MEETING REPORT 15th SEPTEMBER 2015
Posted by Roger THORNTON
Chairman: Elias Lebbos.
Guests: Guest speaker Paul Scerri.
- Stuart Ellis reminded members that this year’s Paul Harris Breakfast will be on November 24, with a cost of $65 per person. He also commented that he had recently offered full time employment to Anna, a student originally placed with his organisation as an intern.
- Peter Duras announced that a fund raiser for Community Service projects, entitled “Lights and Bites” will be held at the Penthouse, Victoria Tower on Saturday, October 17. Cost: $50 per person.
- President George advised that he would be attending a meeting of RC Docklands that evening. RC Docklands is struggling and George is looking for ways to assist.
- George told members that the club meeting on September 29 will take the form of a Club Forum. There will be no guest speaker. Instead, George will be seeking feedback from members on how the club can meet all its aspirations, as identified at the Club Visioning activity on July 26. He urged all members to attend this important meeting, to ensure that everybody’s voice is heard.
International Service Director, Rob Hines provided a brief update on the international projects being managed by his committee. He particularly mentioned that Frank O’Brien and Peter Duras had arranged collection of an unsolicited gift (18 cartons of shoes and clothes) for DIK.
He also commented that this year more effort will go into building our sister club relationships, with the thought that RC Osaka Midosuji Hommachi might be interested in supporting our Laos projects. The fifth of these Ban Bou Aor School will be formally handed over when Roy Garrett takes a group of 16 Rotarians and friends there in March next year.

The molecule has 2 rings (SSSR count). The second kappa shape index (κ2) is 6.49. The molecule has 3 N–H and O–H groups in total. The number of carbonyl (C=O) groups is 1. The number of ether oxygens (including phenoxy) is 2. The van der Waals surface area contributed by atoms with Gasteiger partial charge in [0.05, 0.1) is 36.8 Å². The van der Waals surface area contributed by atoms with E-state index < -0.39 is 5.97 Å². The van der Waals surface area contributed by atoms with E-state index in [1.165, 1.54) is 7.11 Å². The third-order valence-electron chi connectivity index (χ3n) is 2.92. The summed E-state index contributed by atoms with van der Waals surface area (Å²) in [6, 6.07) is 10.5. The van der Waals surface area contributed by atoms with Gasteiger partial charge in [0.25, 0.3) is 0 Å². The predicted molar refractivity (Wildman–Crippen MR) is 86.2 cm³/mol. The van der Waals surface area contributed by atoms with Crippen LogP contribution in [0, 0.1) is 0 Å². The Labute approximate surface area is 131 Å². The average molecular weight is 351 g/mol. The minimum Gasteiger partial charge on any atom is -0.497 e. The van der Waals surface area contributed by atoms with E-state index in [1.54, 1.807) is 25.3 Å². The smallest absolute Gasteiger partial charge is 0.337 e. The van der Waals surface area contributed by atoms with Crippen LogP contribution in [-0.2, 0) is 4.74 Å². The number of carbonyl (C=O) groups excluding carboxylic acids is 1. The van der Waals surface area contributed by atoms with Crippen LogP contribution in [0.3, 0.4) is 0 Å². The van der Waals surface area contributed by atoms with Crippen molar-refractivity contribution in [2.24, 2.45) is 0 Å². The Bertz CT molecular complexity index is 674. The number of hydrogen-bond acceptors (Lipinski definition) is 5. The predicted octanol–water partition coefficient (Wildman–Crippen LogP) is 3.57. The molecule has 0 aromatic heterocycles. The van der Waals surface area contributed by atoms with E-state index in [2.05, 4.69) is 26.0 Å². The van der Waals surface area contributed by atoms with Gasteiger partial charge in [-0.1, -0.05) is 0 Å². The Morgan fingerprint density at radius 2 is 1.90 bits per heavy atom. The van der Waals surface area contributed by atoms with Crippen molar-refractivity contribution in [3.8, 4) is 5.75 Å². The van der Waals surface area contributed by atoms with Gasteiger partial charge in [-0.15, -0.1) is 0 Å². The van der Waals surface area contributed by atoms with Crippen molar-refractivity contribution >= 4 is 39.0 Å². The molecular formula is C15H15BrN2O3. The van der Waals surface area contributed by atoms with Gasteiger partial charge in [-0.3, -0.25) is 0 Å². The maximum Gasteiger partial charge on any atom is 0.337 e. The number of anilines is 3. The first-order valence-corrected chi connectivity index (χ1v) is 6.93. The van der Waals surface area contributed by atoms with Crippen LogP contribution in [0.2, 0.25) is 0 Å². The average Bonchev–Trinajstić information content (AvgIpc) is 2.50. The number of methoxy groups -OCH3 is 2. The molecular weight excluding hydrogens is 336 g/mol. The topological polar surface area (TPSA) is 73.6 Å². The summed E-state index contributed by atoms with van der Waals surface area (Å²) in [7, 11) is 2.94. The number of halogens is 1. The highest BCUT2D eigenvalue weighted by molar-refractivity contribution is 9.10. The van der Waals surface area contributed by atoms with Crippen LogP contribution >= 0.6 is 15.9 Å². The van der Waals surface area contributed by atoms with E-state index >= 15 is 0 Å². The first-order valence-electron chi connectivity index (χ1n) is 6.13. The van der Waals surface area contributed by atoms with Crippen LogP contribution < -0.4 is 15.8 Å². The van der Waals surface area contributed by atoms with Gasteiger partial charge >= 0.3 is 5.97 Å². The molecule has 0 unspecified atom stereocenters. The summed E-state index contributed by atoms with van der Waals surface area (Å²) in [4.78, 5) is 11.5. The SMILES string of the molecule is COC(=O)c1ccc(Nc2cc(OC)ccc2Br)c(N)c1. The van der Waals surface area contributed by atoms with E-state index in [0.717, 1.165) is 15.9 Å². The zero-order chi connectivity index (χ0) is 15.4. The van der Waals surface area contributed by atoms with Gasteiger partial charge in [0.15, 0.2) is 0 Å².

Member bio – Bruce McBain:
Bruce provided an update on his numerous activities, some paid, some pro bono, since he left The Age in 2004. In paid work, he has been chair of a superannuation trustee and still fills the role of Executive Secretary of an employer superannuation fund.
In pro bono work, Bruce is the Company Secretary of White Lion, an organisation that works with youths at risk, and is the Chair of Fitzroy Legal Services, where he works as a legal volunteer on a Wednesday evening. He commented that community legal services were under increasing pressure for funds, especially from the Commonwealth Government, at a time when advocacy for legal changes was desperately important. No longer do FLS staff “wear battle fatigues and smoke pot but they still behave like hippies and continue the vital role of providing access to justice.”
As a hobby Bruce is writing, in conjunction with a young English researcher, a history of the Inchcape Group in Australia which is part of a global trading organisation that dates back to 1839 when the Hunter River Steam Navigation Company started with three paddle steamers. This grew to become the Australian United Steam Navigation Company with 88 ships and was ultimately absorbed by P&O, which by then was controlled by James Lyle McKay, the First Earl of Inchcape. In the 1960s Inchcape sold out of P&O and became involved in numerous ventures including the largest film studio in the southern hemisphere. Now Inchcape Australia is a major motor distributor.
Chairman Elias introduced guest speaker Paul Scerri, Director of the Australian Solar Council, who addressed the question “Is it Solar Energy's Time to Shine?”
Paul’s talk concentrated on energy storage, which he said is on the verge of a huge expansion. In the industrial space large companies such as AGL are now finding that investing in storage of solar energy for use after dark is viable and more cost effective than gold plating power lines.
On the domestic front Paul quoted statistics from the Australian Energy Market operator that showed forecasts for rooftop photo-voltaics growing each year. And, now that storage is becoming affordable, householders can install batteries to avoid peak load tariffs which exist in Victoria and are likely to become commonplace elsewhere in Australia.
Paul stressed that because energy storage is new there are still no Australia-wide standards, so purchasers need to stick to brands that that can be trusted and installation companies that will back up warranties. He listed the following reliable brands: SMA, Sony, Bosch (the Rolls Royce of storage), Samsung and Teslar. Teslar’s Powerwall is so well priced that it is sold out until 2017.
In response to questions, Paul asserted that in NSW solar power is now viable without subsidy. Battery technology is also developing. Most batteries being offered today are lithium ion, with a battery life of about 5 years, but a salt water system is being developed in Sweden.
President George’s closing:
George closed the meeting at 8:45am.